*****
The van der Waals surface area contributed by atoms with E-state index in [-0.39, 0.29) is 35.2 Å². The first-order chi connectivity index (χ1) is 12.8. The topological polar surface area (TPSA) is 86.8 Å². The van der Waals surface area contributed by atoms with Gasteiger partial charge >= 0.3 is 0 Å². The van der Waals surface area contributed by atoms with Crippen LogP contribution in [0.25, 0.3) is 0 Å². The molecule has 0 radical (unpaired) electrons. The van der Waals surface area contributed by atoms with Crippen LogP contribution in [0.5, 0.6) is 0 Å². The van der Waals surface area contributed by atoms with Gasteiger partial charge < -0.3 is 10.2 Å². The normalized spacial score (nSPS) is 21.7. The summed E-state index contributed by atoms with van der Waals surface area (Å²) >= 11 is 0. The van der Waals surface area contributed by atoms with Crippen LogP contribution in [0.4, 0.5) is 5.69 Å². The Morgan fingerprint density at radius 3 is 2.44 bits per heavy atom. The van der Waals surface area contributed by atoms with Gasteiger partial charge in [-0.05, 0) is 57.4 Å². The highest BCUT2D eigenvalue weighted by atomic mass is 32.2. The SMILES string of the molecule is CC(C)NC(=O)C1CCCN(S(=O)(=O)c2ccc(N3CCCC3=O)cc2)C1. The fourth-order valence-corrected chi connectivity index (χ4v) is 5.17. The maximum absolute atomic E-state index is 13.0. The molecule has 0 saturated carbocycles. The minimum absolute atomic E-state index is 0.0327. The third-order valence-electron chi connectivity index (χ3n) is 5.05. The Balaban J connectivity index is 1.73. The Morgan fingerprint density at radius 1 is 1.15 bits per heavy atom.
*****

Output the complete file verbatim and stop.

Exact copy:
The van der Waals surface area contributed by atoms with E-state index in [-0.39, 0.29) is 35.2 Å². The first-order chi connectivity index (χ1) is 12.8. The topological polar surface area (TPSA) is 86.8 Å². The van der Waals surface area contributed by atoms with Gasteiger partial charge >= 0.3 is 0 Å². The van der Waals surface area contributed by atoms with Crippen LogP contribution in [0.25, 0.3) is 0 Å². The molecule has 0 radical (unpaired) electrons. The van der Waals surface area contributed by atoms with Crippen LogP contribution in [0.5, 0.6) is 0 Å². The van der Waals surface area contributed by atoms with Gasteiger partial charge < -0.3 is 10.2 Å². The normalized spacial score (nSPS) is 21.7. The summed E-state index contributed by atoms with van der Waals surface area (Å²) >= 11 is 0. The van der Waals surface area contributed by atoms with Crippen LogP contribution in [0.4, 0.5) is 5.69 Å². The Morgan fingerprint density at radius 3 is 2.44 bits per heavy atom. The van der Waals surface area contributed by atoms with Gasteiger partial charge in [-0.05, 0) is 57.4 Å². The highest BCUT2D eigenvalue weighted by atomic mass is 32.2. The SMILES string of the molecule is CC(C)NC(=O)C1CCCN(S(=O)(=O)c2ccc(N3CCCC3=O)cc2)C1. The fourth-order valence-corrected chi connectivity index (χ4v) is 5.17. The maximum absolute atomic E-state index is 13.0. The molecule has 0 saturated carbocycles. The minimum absolute atomic E-state index is 0.0327. The third-order valence-electron chi connectivity index (χ3n) is 5.05. The Balaban J connectivity index is 1.73. The Morgan fingerprint density at radius 1 is 1.15 bits per heavy atom.